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Comment: Re:I fully support this (Score 1) 154

by fonos (#46482665) Attached to: A Look at the NSA's Most Powerful Internet Attack Tool

All I'm saying is... please keep things in perspective. You have legitimate points, but a government that is untrusted by its people (and by all accounts Americans don't trust any existing political party) cannot effect effective governance. In other words, you're asking your government to fail and then whining when they do. That's not very productive.

No, we're asking our representatives to actually represent the people, instead of the special interest. We're also asking that the government follow the constitution and the law, and to stop the illegal programs that break those laws.

Comment: Re:Is this really a surprise? (Score 3, Insightful) 302

by fonos (#43727409) Attached to: DHS Shuts Down Dwolla Payments To and From Mt. Gox
I used Dwolla to fund my Mt. Gox account and vis-versa before the shutdown. At first you didn't need any ID, then you needed to upload a copy of your passport/driver's license and also something that verified your address (Bill). Then Dwolla itself started requiring my passport copy. Is there anything else really required?

Comment: Re:Ownership of Spectrum is simply wrong.. (Score 1) 80

by fonos (#38412994) Attached to: Spectrum Fragmentation Means Pricier Mobile Networking
Accounting is great, however it uses a few tricks that allow costs contributing to a product to be expensed when revenue is made. The most important thing is cash flows, because cash actually adds value to the firm.

The problem with your analysis is that it doesn't take into account the time value of money. A dollar today is worth more than a dollar in a year, simply because putting a dollar in the bank gives you more than a dollar in year. If the present value of the expected future benefits are greater than the present value of expected costs, as long as your cost of capital is correct the project WILL add value to the firm, regardless of how long it takes. this is called NPV analysis.

The payback period method on the other hand is not based on Economic theory, it doesnt take into account cash flows after the payback period, favors small projects and discriminates against large ones. There's no Economic method to calculate a proper payback period, and so the payback periods are arbitrary.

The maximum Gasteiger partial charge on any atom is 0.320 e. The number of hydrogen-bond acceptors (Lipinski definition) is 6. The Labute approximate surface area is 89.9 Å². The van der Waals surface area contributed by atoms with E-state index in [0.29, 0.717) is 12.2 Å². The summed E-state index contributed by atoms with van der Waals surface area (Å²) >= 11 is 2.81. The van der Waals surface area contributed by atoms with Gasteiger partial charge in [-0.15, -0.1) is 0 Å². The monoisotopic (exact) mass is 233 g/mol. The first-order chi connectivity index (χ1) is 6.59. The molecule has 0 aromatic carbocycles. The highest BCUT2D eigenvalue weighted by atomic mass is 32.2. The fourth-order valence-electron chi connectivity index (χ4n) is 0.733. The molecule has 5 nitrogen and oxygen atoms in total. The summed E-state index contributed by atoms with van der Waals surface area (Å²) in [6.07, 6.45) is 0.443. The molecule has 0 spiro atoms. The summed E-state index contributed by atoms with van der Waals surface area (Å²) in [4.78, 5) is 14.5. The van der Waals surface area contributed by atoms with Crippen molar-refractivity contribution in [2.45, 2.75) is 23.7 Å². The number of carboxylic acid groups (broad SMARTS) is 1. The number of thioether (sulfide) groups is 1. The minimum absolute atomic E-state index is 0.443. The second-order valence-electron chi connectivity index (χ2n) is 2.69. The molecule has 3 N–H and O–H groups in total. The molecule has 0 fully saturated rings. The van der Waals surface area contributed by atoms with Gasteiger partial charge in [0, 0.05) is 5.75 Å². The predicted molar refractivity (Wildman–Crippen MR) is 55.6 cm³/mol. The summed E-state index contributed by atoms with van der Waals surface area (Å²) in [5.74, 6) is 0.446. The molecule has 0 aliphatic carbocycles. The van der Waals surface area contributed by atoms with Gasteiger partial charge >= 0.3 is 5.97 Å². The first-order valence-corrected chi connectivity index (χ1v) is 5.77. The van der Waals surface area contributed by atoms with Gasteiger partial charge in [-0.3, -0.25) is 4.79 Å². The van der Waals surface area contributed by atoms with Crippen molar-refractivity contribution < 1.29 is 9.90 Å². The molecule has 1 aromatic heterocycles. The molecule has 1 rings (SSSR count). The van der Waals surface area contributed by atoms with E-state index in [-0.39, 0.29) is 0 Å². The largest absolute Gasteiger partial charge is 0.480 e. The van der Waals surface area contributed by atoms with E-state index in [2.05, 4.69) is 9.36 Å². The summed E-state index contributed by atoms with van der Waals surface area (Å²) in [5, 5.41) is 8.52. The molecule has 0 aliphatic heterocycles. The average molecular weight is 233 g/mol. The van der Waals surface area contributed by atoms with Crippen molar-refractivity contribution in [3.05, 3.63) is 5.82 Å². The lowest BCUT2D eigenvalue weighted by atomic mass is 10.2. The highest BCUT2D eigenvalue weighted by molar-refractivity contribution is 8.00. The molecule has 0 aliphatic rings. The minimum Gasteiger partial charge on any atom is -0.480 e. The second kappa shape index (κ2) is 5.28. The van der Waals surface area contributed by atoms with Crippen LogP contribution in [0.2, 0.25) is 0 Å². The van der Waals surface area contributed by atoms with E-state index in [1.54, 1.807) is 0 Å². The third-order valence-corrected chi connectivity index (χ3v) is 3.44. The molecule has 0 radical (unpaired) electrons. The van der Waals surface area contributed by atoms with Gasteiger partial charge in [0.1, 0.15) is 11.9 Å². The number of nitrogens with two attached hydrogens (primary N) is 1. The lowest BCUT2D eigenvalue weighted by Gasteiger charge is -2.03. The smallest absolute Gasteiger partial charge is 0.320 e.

Many businesses have disregarded great projects that would have added value to the firm but simply had the wrong accept/reject criterion. Accounting methods are not quite appropriate here, since the main point of accounting is to match costs with revenues, and indeed the financial formulas to find a stock's price involve taking the accounting financial statements and working backwards to find the real cash flows again.

About perpetuity, imagine that buying the spectrum was equal to receiving a set number of dollarsfrom the government every year, let's say $1000/year forever. Assume a 6% cost of capital for the company. Now we can easily find out how much this is worth today. 1000/.06 = $16,666.67. (This is a limit simplified down, 1000/(1.06) + 1000/(1.06)^2 + 1000/(1.06)^3 + ...)

That would be the cost you need to pay today to get a perpetual annuity of $1000, kind of like buying rights to the spectrum.

Are you still baffled? It's really just Economics backed with maths.

Comment: Re:User replaceable? why? (Score 1) 1118

by fonos (#35362358) Attached to: IPad 2 33% Thinner, 2x Faster, iOS 4.3
I may be an anomaly, but every single AppleCare warranty I take out, it pays for itself and onwards.
1. Powerbook G4 - Two motherboard replacements, $600
2. Macbook Pro (2005?) - Two motherboard replacements, new Macbook Pro to replace(They let me get AppleCare on this one too, 3 years starts over) - $1000 plus cost of new Macbook Pro
3. Macbook Pro (Early 2008) (Free)- Now has a red line going down the screen...guess I'm getting a new laptop.

Comment: Email your airline (Score 1) 647

by fonos (#34223856) Attached to: National Opt-Out Day Against Virtual Strip Searches
I just emailed my airline expressing my concern of the scanners. If enough of their customers start telling them they don't want these, the airlines, who are in a relatively high position of authority to negotiate with the TSA, will try to change policy. People being annoyed, humiliated, and pissed off is not good for business, and the airlines know it will hurt their bottom line.

Comment: Re:VPN (Score 1) 213

by fonos (#33019012) Attached to: Wi-Fi WPA2 Vulnerability Found

Also, with VPN, once someone is connected to the VPN, they're another peer, just like a wired peer. I fail to see how you get any benefit to your proposed solution to the problem.

The benefit of the VPN is that it encrypts your traffic so that someone using this exploit wouldn't be able to see and manipulate your traffic.

Comment: Re:What the? (Score 5, Interesting) 272

by fonos (#30263508) Attached to: German President Refuses To Sign Censorship Law
There was a large group of people at the time (anti-federalists) that did not want a Federal Government that had too much power. Many states would not ratify the Constitution unless a Bill of Rights (First 10 Amendments) was added. It was a compromise. So to put it this way, if the Bill of Rights was never added to the Constitution, many states would not have ratified the Constitution and America really wouldn't be united as one country...Sounds pretty damn important to me.

Arithmetic is being able to count up to twenty without taking off your shoes. -- Mickey Mouse

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